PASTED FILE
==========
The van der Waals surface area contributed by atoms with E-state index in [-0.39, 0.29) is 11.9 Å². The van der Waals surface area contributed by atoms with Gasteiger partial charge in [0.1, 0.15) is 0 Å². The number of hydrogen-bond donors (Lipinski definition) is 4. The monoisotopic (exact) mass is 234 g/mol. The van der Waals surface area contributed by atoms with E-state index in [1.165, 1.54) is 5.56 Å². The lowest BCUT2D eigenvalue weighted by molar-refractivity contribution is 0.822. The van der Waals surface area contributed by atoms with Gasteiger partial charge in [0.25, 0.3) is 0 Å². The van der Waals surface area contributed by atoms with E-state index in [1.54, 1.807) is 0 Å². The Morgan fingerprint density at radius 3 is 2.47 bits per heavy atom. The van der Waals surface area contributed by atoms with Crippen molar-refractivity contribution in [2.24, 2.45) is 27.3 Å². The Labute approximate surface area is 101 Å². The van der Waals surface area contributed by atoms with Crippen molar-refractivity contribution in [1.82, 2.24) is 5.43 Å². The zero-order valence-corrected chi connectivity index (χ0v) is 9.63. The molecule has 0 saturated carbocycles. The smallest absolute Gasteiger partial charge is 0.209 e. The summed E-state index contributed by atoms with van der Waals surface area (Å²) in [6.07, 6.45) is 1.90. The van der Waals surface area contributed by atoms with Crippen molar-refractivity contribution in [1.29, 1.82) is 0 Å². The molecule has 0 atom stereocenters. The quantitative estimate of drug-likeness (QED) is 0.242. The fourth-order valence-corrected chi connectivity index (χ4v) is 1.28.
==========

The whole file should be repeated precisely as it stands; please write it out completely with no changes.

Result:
The van der Waals surface area contributed by atoms with E-state index in [-0.39, 0.29) is 11.9 Å². The van der Waals surface area contributed by atoms with Gasteiger partial charge in [0.1, 0.15) is 0 Å². The number of hydrogen-bond donors (Lipinski definition) is 4. The monoisotopic (exact) mass is 234 g/mol. The van der Waals surface area contributed by atoms with E-state index in [1.165, 1.54) is 5.56 Å². The lowest BCUT2D eigenvalue weighted by molar-refractivity contribution is 0.822. The van der Waals surface area contributed by atoms with Gasteiger partial charge in [0.25, 0.3) is 0 Å². The van der Waals surface area contributed by atoms with E-state index in [1.54, 1.807) is 0 Å². The Morgan fingerprint density at radius 3 is 2.47 bits per heavy atom. The van der Waals surface area contributed by atoms with Crippen molar-refractivity contribution in [2.24, 2.45) is 27.3 Å². The Labute approximate surface area is 101 Å². The van der Waals surface area contributed by atoms with Crippen molar-refractivity contribution in [1.82, 2.24) is 5.43 Å². The zero-order valence-corrected chi connectivity index (χ0v) is 9.63. The molecule has 0 saturated carbocycles. The smallest absolute Gasteiger partial charge is 0.209 e. The summed E-state index contributed by atoms with van der Waals surface area (Å²) in [6.07, 6.45) is 1.90. The van der Waals surface area contributed by atoms with Crippen molar-refractivity contribution in [1.29, 1.82) is 0 Å². The molecule has 0 atom stereocenters. The quantitative estimate of drug-likeness (QED) is 0.242. The fourth-order valence-corrected chi connectivity index (χ4v) is 1.28.